When I look back now, I believe this was the turning point in my gender awareness. It made me hypersensitive to gendered issues and influenced me to strive for my Bachelors degree. At this point, there was nothing that could get in my way. The feeling empowered me and made me somewhat aware of gender inequities. He turned something on, something big. I could never be the same person after that.
In my undergraduate education, I felt like I had purpose, like I had sense of the direction of my life. Gendered situations were not in my radar, as they are now, however, many of these experiences I now, claim as my own. During my first year of college, I was a victim of sexual assault. Even the word sexual assault, seems minor to me; it was rape. I repressed this experience because I was alone in processing it, I blamed myself and I felt like he had taken my identity. I realize his privilege in never having to confront inequitable situations and the power he chose to exert over me.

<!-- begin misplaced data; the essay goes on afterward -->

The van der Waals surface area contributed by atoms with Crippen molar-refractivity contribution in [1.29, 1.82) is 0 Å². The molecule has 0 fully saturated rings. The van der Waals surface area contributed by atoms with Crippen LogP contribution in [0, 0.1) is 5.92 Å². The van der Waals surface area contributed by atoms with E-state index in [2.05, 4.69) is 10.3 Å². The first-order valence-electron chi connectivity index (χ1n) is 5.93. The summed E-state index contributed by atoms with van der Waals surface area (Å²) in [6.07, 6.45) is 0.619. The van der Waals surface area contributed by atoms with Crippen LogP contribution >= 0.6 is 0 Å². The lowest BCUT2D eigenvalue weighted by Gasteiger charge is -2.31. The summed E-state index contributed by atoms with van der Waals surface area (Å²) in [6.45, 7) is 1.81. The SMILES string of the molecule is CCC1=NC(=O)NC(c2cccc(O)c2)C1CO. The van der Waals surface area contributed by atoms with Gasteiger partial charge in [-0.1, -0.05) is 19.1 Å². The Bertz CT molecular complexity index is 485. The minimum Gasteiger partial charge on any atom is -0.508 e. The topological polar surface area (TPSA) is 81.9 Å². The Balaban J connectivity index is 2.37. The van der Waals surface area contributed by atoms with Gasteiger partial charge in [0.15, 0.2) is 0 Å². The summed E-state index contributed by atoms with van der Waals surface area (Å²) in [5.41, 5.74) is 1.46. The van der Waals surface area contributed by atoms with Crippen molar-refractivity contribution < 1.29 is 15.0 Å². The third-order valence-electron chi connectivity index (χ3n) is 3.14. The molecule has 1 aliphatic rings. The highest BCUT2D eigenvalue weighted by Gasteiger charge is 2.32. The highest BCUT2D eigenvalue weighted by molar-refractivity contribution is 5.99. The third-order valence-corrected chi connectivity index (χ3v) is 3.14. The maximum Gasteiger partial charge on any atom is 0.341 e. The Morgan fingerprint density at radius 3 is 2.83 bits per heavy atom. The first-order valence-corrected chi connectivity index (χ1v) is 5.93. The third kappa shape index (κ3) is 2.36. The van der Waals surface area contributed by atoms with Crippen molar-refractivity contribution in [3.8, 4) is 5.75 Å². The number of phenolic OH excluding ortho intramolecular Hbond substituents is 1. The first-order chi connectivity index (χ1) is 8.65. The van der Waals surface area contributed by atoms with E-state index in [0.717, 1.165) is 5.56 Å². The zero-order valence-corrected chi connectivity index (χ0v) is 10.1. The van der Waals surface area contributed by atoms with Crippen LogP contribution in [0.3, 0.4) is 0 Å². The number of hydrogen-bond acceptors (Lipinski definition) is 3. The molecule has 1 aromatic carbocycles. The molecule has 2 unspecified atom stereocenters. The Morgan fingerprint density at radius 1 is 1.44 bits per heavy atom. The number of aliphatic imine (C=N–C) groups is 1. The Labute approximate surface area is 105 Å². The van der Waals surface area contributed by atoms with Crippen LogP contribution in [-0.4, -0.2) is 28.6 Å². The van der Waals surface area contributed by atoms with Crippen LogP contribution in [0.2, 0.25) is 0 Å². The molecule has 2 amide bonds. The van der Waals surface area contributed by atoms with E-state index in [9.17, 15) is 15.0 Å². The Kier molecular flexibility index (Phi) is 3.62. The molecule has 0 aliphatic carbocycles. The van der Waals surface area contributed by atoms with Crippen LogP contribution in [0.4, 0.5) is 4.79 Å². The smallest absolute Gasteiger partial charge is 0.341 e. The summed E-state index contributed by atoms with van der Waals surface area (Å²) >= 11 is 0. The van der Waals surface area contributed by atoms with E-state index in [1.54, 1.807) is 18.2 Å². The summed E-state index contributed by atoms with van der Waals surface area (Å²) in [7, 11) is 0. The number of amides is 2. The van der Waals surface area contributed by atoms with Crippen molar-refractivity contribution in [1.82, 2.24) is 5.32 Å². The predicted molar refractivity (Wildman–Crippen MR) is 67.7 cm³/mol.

Several years later, I have recovered, although it was a rough path. If anything, I understand how society blames victims and makes excuses for masculine sexual control. The experience shaped my identity as a feminist and as an activist against sexual assault. If someone wanted to mold a feminist, surely this was the way.
Graduate education has freed me of mendacity, yet places burdens on my interactions. The burdens are simply, knowing that people walk around this earth ignorant and disillusioned. People act in ignorance to many gender inequities and make decisions based on their experience rather than factual knowledge. I experience gendered conversations on a daily basis within an institution of educated people, which makes me ponder the outside world. I sit in the ivory tower, produce research combating gender issues, and wonder how this will be disseminated to those who need it the most. I believe I have an obligation to break the silence between both genders in response to the inequities that exist in institutions, all over the world.